#10 "One of his issues was, he wanted to be Married, and a Priest. Marriage and Holy Orders are two different sacraments, and make a choice, be one and fail at the other is the fact of human nature. Human nature makes it impossible to be successfull at both at the same time, but Martin in his failed mind decided he was smarter than the Apoligists, Scholar, and Historians of that time that recognize that mere issue."

Actually, there are married priests now, and well, even this guy may have been married. In regard to Luther, if you study the early Reformation period, Luther's primary concern was not to get himself married.  As Roland Bainton puts it:

"The most unpremeditated and dramatic witness to his principles was his own marriage. If he could not reform all Christendom, at any rate he could and he did establish the Protestant parsonage. He had no thought of doing anything of the sort; and when the monks began to marry during his stay at the Wartburg, he had exclaimed, 'Good heavens! They won't give me a wife.' "

#12 "I think he had what we call "Aspergers" today (autism), but in his case, it was combined with a strong, stubborn, and slightly cruel personality. He might have even had some OCD--remember those long long confessions? Like many people who have Asperger's, he could not reach outside of himself and have any empathy with others... 

...And like many people with Asperger's, he was highly intelligent--I would say brilliant--and this made it even harder for people to deal with him! I agree with the poster who said that the scholars, apologists, and historians did exist back then, and were helpless and frustrated around someone with Martin Luther's strong personality and various disabilities. Think about it--the Magisterium couldn't deal with him! He ran circles around them. For him, it was like some tremendous video game before video games were invented! He stymied them. He won the game."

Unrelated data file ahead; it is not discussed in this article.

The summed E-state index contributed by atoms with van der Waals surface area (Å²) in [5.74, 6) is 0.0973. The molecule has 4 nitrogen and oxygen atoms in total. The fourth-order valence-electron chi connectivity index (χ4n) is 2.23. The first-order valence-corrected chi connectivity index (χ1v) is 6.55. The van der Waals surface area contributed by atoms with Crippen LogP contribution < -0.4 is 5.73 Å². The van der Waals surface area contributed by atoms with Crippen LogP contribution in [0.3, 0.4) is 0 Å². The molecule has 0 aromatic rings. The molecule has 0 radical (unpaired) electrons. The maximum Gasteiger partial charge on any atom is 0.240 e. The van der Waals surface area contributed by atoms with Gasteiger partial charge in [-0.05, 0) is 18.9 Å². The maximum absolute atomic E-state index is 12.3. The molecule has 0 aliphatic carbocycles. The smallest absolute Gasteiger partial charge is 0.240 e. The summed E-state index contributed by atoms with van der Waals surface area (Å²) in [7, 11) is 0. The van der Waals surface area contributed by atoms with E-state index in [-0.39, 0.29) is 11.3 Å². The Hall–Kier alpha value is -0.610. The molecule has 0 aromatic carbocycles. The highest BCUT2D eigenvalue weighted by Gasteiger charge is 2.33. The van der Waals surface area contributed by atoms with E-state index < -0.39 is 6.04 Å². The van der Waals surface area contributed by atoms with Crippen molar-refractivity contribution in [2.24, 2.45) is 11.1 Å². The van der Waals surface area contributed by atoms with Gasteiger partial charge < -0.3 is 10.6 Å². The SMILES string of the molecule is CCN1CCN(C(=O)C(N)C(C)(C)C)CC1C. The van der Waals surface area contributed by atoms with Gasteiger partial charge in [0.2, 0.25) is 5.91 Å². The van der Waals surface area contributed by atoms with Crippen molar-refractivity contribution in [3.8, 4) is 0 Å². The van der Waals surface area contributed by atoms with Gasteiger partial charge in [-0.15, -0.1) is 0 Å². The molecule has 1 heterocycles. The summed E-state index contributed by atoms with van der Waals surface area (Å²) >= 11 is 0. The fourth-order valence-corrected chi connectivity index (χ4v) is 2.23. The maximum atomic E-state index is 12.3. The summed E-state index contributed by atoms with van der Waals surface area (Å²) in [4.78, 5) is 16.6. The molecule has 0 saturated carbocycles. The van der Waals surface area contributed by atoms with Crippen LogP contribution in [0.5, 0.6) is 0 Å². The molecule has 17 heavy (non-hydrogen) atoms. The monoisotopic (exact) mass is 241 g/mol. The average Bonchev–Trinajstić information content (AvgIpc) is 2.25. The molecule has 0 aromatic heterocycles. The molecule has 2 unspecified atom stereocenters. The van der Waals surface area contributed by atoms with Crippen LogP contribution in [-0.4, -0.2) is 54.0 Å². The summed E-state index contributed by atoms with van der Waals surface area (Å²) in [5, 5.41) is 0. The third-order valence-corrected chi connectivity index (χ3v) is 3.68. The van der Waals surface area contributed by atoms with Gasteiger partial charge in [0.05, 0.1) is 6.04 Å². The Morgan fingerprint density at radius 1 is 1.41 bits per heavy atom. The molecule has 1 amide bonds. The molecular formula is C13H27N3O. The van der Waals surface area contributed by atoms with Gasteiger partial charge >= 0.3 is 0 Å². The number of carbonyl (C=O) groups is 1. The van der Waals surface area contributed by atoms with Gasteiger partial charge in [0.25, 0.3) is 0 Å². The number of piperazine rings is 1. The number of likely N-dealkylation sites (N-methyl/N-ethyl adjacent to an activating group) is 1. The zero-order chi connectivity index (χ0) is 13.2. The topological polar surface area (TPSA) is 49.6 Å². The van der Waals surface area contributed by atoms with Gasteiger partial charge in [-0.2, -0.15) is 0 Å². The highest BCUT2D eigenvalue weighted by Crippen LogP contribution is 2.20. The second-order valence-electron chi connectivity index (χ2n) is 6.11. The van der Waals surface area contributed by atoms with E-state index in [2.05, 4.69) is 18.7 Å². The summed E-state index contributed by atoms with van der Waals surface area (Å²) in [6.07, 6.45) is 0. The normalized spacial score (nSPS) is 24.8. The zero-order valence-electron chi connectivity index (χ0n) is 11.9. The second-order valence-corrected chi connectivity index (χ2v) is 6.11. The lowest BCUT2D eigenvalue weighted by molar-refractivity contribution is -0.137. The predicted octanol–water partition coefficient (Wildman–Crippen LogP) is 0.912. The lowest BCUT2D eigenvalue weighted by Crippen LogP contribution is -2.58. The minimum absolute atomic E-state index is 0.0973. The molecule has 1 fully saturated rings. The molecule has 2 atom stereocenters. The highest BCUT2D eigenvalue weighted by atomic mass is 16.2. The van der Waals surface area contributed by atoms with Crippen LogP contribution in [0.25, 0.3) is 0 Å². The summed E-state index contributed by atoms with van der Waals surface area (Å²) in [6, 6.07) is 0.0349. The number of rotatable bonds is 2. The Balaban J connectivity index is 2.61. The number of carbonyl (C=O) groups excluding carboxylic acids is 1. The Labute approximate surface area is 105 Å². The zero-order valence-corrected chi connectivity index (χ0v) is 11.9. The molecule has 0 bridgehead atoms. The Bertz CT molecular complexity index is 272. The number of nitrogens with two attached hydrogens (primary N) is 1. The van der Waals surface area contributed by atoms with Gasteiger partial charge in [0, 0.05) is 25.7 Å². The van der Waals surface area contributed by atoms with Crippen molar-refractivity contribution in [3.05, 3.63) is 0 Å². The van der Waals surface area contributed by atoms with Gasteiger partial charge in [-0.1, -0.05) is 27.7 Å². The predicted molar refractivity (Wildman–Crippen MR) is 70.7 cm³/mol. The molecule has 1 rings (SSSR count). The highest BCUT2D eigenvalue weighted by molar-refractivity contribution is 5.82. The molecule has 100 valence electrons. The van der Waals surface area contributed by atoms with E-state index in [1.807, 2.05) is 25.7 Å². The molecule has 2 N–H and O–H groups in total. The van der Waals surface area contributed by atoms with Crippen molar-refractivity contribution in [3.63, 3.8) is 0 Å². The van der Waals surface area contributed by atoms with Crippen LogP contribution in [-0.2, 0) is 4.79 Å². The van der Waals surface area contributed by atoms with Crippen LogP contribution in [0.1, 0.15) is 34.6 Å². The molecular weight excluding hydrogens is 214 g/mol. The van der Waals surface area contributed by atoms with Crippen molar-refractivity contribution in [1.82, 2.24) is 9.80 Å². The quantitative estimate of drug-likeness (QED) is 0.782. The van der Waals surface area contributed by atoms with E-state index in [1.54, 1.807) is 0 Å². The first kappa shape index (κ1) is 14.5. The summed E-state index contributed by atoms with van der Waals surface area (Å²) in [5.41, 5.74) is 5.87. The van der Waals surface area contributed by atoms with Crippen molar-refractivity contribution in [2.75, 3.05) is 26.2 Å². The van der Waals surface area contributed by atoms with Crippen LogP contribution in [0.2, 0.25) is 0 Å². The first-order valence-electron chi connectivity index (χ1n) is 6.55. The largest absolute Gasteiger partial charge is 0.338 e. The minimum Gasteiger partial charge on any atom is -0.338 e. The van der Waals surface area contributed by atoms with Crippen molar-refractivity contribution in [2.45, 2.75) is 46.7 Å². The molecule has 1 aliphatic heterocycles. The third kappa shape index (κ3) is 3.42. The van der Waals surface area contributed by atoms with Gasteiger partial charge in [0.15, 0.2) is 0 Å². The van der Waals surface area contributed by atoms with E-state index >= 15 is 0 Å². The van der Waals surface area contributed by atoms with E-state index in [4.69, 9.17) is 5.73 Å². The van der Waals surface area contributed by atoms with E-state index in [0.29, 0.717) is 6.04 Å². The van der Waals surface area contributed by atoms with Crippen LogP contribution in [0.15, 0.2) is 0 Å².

I have to admit, this is the first time I've come across Luther being charged with autism. I found only one wacky comment via a quick Google search that stated, "Martin Luther himself was an Aspie!"

#18 "I often wonder what the first reformers would have done if they could have seen into the future at the very churches they created. (the weakened values on marriage and divorce, abortion, the sacraments, the increase in numbers of denominations, etc.) Would thay have done things differently?"